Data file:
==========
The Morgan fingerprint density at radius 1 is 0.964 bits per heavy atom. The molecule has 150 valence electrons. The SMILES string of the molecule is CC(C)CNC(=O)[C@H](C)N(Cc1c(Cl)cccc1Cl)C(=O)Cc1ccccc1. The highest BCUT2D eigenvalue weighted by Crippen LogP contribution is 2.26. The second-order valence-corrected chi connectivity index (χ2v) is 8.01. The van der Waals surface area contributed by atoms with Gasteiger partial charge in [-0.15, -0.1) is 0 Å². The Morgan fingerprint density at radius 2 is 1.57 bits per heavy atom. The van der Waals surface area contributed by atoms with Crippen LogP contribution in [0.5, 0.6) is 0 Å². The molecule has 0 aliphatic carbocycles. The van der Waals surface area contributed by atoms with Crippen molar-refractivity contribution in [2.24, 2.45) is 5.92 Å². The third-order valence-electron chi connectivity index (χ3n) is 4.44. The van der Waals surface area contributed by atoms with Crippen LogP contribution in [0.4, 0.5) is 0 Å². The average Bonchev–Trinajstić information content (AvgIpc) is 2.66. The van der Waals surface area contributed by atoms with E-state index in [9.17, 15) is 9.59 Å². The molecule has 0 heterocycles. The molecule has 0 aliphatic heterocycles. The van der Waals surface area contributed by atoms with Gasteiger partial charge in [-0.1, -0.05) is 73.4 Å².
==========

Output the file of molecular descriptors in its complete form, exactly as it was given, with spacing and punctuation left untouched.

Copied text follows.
The Morgan fingerprint density at radius 1 is 0.964 bits per heavy atom. The molecule has 150 valence electrons. The SMILES string of the molecule is CC(C)CNC(=O)[C@H](C)N(Cc1c(Cl)cccc1Cl)C(=O)Cc1ccccc1. The highest BCUT2D eigenvalue weighted by Crippen LogP contribution is 2.26. The second-order valence-corrected chi connectivity index (χ2v) is 8.01. The van der Waals surface area contributed by atoms with Gasteiger partial charge in [-0.15, -0.1) is 0 Å². The Morgan fingerprint density at radius 2 is 1.57 bits per heavy atom. The van der Waals surface area contributed by atoms with Crippen LogP contribution in [0.5, 0.6) is 0 Å². The molecule has 0 aliphatic carbocycles. The van der Waals surface area contributed by atoms with Crippen molar-refractivity contribution in [2.24, 2.45) is 5.92 Å². The third-order valence-electron chi connectivity index (χ3n) is 4.44. The van der Waals surface area contributed by atoms with Crippen LogP contribution in [0.4, 0.5) is 0 Å². The average Bonchev–Trinajstić information content (AvgIpc) is 2.66. The van der Waals surface area contributed by atoms with E-state index in [9.17, 15) is 9.59 Å². The molecule has 0 heterocycles. The molecule has 0 aliphatic heterocycles. The van der Waals surface area contributed by atoms with Gasteiger partial charge in [-0.1, -0.05) is 73.4 Å².